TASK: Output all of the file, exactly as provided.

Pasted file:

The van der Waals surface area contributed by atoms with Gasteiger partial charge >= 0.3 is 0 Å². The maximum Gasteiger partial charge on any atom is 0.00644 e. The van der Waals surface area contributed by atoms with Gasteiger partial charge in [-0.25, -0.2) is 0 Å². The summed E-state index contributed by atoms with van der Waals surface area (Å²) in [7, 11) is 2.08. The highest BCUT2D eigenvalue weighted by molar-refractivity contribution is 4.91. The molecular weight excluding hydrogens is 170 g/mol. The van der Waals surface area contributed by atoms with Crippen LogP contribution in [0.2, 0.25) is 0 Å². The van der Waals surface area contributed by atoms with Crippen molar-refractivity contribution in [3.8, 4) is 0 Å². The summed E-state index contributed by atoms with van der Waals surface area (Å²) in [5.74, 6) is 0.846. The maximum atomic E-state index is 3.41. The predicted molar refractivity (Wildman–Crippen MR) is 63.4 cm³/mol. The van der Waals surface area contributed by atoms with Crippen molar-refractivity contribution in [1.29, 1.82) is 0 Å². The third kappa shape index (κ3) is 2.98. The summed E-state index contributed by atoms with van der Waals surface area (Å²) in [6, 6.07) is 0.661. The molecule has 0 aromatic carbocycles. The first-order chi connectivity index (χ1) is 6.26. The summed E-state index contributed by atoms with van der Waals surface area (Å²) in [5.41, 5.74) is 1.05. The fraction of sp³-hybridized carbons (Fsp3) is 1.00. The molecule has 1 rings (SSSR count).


The van der Waals surface area contributed by atoms with Gasteiger partial charge >= 0.3 is 0 Å². The maximum Gasteiger partial charge on any atom is 0.00644 e. The van der Waals surface area contributed by atoms with Gasteiger partial charge in [-0.25, -0.2) is 0 Å². The summed E-state index contributed by atoms with van der Waals surface area (Å²) in [7, 11) is 2.08. The highest BCUT2D eigenvalue weighted by molar-refractivity contribution is 4.91. The molecular weight excluding hydrogens is 170 g/mol. The van der Waals surface area contributed by atoms with Crippen LogP contribution in [0.2, 0.25) is 0 Å². The van der Waals surface area contributed by atoms with Crippen molar-refractivity contribution in [3.8, 4) is 0 Å². The summed E-state index contributed by atoms with van der Waals surface area (Å²) in [5.74, 6) is 0.846. The maximum atomic E-state index is 3.41. The predicted molar refractivity (Wildman–Crippen MR) is 63.4 cm³/mol. The van der Waals surface area contributed by atoms with Crippen molar-refractivity contribution in [1.29, 1.82) is 0 Å². The third kappa shape index (κ3) is 2.98. The summed E-state index contributed by atoms with van der Waals surface area (Å²) in [6, 6.07) is 0.661. The molecule has 0 aromatic carbocycles. The first-order chi connectivity index (χ1) is 6.26. The summed E-state index contributed by atoms with van der Waals surface area (Å²) in [5.41, 5.74) is 1.05. The fraction of sp³-hybridized carbons (Fsp3) is 1.00. The molecule has 1 rings (SSSR count).